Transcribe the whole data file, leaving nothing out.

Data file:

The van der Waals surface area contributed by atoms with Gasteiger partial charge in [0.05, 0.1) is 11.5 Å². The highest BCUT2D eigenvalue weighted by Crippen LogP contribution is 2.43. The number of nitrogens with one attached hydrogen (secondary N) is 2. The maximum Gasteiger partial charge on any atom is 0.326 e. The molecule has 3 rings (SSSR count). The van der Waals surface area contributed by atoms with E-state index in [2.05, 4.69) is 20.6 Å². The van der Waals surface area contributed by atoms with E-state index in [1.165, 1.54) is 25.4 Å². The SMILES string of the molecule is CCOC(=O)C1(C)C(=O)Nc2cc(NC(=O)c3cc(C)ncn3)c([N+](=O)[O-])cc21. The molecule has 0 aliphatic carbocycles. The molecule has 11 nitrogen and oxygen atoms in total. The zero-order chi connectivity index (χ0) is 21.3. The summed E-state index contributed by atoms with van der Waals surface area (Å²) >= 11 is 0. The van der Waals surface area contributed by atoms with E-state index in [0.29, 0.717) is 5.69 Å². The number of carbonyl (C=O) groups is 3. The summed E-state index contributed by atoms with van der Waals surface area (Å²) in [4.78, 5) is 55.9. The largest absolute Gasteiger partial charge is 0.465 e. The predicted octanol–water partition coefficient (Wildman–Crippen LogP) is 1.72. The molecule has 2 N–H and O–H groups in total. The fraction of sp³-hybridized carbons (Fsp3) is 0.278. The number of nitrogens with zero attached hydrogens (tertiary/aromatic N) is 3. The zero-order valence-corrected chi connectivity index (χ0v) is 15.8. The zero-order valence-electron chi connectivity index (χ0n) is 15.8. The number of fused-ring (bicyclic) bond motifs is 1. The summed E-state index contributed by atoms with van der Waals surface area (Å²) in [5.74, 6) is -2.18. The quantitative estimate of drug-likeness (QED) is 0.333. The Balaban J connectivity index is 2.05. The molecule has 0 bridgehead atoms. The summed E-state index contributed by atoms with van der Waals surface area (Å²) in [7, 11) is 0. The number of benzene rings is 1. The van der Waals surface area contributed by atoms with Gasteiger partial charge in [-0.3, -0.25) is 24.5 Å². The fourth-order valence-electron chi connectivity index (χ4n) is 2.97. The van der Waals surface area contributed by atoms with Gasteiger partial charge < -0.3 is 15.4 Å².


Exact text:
The van der Waals surface area contributed by atoms with Gasteiger partial charge in [0.05, 0.1) is 11.5 Å². The highest BCUT2D eigenvalue weighted by Crippen LogP contribution is 2.43. The number of nitrogens with one attached hydrogen (secondary N) is 2. The maximum Gasteiger partial charge on any atom is 0.326 e. The molecule has 3 rings (SSSR count). The van der Waals surface area contributed by atoms with E-state index in [2.05, 4.69) is 20.6 Å². The van der Waals surface area contributed by atoms with E-state index in [1.165, 1.54) is 25.4 Å². The SMILES string of the molecule is CCOC(=O)C1(C)C(=O)Nc2cc(NC(=O)c3cc(C)ncn3)c([N+](=O)[O-])cc21. The molecule has 0 aliphatic carbocycles. The molecule has 11 nitrogen and oxygen atoms in total. The zero-order chi connectivity index (χ0) is 21.3. The summed E-state index contributed by atoms with van der Waals surface area (Å²) >= 11 is 0. The van der Waals surface area contributed by atoms with E-state index in [0.29, 0.717) is 5.69 Å². The number of carbonyl (C=O) groups is 3. The summed E-state index contributed by atoms with van der Waals surface area (Å²) in [4.78, 5) is 55.9. The largest absolute Gasteiger partial charge is 0.465 e. The predicted octanol–water partition coefficient (Wildman–Crippen LogP) is 1.72. The molecule has 2 N–H and O–H groups in total. The fraction of sp³-hybridized carbons (Fsp3) is 0.278. The number of nitrogens with zero attached hydrogens (tertiary/aromatic N) is 3. The zero-order valence-corrected chi connectivity index (χ0v) is 15.8. The zero-order valence-electron chi connectivity index (χ0n) is 15.8. The number of fused-ring (bicyclic) bond motifs is 1. The summed E-state index contributed by atoms with van der Waals surface area (Å²) in [5.74, 6) is -2.18. The quantitative estimate of drug-likeness (QED) is 0.333. The Balaban J connectivity index is 2.05. The molecule has 0 bridgehead atoms. The summed E-state index contributed by atoms with van der Waals surface area (Å²) in [7, 11) is 0. The number of benzene rings is 1. The van der Waals surface area contributed by atoms with Gasteiger partial charge in [-0.3, -0.25) is 24.5 Å². The fourth-order valence-electron chi connectivity index (χ4n) is 2.97. The van der Waals surface area contributed by atoms with Gasteiger partial charge < -0.3 is 15.4 Å².